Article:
Australia's largest national park formed in north of SA

Munga-Thirri-Simpson Desert National Park is Australia's largest

Munga-Thirri/Simpson Desert in bloom. Photo: BILL DOYLE

Munga-Thirri/Simpson Desert in bloom. Photo: BILL DOYLE


Five new national parks have been officially proclaimed across SA in the past week, including Australia's largest national park.


Five new national parks have been officially proclaimed across SA in the past week, including Australia's largest national park.

Munga-Thirri-Simpson Desert National Park is 3.6 million hectares in size, large enough to fit in 1.75 million Adelaide Ovals.

It's also more than 1mha larger than the next biggest national park - Kakadu.

Environment and Water Minister David Speirs said the new changes mean the state government has doubled the area protected as national parks in SA since coming into government, from approximately 3.9mha to just over 7.9mha.

"It is truly exciting that SA is now home to Australia's largest national park and along with our other changes this provides a significant boost to conservation as well as enhance our reputation as a world-class eco-tourism destination," he said.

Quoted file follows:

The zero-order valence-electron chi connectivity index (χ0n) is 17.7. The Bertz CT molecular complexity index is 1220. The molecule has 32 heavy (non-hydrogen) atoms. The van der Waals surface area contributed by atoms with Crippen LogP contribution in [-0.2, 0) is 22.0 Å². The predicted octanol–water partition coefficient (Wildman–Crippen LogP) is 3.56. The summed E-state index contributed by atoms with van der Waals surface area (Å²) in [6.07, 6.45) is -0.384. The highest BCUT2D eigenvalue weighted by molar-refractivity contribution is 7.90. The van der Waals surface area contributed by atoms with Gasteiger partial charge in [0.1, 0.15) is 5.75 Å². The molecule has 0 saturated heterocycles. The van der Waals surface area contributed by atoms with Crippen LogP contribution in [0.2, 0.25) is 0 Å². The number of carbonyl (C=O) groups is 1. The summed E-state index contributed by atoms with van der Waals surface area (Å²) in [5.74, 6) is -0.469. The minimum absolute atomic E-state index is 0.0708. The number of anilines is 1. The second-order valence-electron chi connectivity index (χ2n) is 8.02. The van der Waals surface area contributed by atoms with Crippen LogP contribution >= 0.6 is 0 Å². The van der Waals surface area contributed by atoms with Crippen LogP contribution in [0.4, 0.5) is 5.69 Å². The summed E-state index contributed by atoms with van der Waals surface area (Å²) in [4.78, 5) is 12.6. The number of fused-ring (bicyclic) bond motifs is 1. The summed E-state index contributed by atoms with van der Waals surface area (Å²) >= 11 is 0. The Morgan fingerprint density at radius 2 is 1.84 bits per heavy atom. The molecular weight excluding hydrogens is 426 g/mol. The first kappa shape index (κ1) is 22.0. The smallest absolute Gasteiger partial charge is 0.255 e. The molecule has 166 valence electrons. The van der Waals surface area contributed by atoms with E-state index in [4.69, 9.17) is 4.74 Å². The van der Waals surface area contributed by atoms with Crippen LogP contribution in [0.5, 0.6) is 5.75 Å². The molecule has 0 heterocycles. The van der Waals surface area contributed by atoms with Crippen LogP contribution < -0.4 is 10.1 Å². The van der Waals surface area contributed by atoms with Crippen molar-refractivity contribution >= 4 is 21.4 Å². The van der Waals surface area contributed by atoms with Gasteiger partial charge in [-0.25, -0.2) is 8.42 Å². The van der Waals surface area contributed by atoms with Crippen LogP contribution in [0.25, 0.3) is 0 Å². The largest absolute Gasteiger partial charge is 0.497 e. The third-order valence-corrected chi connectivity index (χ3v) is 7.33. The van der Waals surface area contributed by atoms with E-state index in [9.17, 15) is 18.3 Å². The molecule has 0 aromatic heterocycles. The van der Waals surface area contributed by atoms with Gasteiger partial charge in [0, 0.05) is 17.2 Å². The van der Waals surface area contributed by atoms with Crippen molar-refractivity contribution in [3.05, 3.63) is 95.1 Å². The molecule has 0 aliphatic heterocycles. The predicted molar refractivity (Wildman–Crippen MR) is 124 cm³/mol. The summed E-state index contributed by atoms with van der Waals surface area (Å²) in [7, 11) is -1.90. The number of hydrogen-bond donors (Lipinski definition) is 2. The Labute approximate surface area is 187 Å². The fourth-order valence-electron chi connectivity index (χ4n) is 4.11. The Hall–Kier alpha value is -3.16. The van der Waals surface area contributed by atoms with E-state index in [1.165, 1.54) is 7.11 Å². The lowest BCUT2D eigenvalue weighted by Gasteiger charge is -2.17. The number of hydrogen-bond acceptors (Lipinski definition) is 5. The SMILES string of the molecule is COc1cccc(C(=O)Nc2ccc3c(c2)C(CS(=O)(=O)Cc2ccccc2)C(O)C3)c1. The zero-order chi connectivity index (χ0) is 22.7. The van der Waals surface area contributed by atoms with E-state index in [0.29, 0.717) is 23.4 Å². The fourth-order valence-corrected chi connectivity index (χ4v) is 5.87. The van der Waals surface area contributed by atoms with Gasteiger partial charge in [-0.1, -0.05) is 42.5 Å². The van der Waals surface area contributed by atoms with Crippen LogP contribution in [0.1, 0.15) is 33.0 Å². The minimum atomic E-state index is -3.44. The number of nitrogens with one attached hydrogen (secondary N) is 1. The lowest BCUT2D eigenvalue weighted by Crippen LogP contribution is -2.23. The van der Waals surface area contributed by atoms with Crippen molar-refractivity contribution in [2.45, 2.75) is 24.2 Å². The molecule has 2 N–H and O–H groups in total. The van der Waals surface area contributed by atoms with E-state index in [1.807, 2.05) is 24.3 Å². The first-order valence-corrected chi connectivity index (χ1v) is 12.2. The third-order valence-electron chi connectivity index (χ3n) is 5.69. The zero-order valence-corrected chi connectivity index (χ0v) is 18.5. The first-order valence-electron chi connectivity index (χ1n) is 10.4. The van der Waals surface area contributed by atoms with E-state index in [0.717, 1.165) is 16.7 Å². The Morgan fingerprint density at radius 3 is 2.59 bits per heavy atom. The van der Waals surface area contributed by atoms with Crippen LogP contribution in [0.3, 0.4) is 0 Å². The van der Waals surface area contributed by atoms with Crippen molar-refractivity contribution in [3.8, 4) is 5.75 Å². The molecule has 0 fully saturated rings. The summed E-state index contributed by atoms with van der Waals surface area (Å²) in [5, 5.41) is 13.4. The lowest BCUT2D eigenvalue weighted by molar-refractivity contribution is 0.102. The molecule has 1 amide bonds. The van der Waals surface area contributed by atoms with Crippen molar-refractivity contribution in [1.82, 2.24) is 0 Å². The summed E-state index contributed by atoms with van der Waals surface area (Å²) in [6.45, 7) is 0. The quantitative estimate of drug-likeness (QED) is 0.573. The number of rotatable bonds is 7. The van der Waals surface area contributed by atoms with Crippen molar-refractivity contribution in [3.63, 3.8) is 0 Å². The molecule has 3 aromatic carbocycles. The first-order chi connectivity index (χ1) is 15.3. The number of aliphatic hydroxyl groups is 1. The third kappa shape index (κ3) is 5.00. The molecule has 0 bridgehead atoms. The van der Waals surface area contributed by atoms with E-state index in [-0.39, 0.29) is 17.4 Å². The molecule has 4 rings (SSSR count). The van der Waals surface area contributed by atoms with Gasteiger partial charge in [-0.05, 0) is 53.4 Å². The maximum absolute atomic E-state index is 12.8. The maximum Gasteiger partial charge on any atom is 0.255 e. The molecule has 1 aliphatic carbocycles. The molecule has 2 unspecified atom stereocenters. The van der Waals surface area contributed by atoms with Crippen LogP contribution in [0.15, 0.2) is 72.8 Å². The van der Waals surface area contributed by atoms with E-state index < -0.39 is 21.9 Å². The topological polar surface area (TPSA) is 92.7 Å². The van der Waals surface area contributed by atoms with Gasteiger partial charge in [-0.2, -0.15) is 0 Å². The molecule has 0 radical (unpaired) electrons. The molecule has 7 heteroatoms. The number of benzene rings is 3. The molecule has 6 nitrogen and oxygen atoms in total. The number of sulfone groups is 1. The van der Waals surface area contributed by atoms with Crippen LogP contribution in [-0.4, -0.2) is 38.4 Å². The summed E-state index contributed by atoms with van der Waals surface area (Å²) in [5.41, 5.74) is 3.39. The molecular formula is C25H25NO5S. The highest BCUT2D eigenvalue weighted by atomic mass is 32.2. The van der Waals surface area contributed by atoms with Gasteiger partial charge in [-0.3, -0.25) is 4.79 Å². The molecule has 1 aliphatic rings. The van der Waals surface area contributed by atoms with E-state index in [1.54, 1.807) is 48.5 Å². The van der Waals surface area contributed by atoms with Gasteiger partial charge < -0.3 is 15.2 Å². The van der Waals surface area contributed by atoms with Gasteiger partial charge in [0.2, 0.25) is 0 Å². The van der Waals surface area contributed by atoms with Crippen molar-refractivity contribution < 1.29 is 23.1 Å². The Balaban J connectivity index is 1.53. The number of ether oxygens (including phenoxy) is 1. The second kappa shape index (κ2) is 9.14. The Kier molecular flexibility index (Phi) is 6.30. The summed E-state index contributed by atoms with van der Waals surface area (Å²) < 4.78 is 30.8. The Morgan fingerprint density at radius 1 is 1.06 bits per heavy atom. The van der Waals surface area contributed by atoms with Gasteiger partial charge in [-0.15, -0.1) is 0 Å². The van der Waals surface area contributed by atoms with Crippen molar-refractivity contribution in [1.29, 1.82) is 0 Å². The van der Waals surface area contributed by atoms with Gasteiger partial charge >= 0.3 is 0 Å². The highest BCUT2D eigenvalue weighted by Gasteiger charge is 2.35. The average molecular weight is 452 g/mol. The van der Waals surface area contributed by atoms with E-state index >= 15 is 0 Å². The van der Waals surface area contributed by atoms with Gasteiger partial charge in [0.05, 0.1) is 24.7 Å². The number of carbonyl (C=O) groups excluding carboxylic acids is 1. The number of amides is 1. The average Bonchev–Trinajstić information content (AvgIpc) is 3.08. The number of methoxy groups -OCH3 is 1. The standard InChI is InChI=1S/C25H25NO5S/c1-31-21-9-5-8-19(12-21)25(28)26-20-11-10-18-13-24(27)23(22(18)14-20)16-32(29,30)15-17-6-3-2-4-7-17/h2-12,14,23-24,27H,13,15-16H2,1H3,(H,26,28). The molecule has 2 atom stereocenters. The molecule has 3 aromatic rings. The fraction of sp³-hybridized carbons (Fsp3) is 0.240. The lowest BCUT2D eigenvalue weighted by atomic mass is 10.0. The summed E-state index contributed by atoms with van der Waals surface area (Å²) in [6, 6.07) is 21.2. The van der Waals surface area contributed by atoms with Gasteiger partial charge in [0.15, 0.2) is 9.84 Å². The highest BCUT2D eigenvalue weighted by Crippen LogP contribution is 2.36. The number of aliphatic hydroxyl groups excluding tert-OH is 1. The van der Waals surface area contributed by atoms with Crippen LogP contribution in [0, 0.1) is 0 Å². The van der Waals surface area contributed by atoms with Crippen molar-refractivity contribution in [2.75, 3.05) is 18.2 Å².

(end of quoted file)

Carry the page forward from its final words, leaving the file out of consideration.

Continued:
"The SA government is committed to protecting our natural environment which is why since coming to government we have increased the number of national parks across SA from 21 to 28 and doubled the area protected.

"The new changes mark the biggest expansion of national parks in the state's history backed up by the biggest government investment in parks ever.

"Our significant addition of land protected as national parks since 2018 includes areas right across South Australia from the Simpson Desert and Flinders Ranges in the north right through to Adelaide's second metropolitan national park at Glenthorne in the heart of the southern suburbs."

Mr Speirs said national parks were essential spaces to enjoy nature in all its forms, and provide South Australians with a wide range of environmental, social and economic benefits and these protected areas conserve vitally important ecosystems, habitats, plants and animals, unique land formations, and culturally significant places.

Wilderness Society South Australia Director Peter Owen welcomed the creation of the Munga-Thirri-Simpson Desert National Park.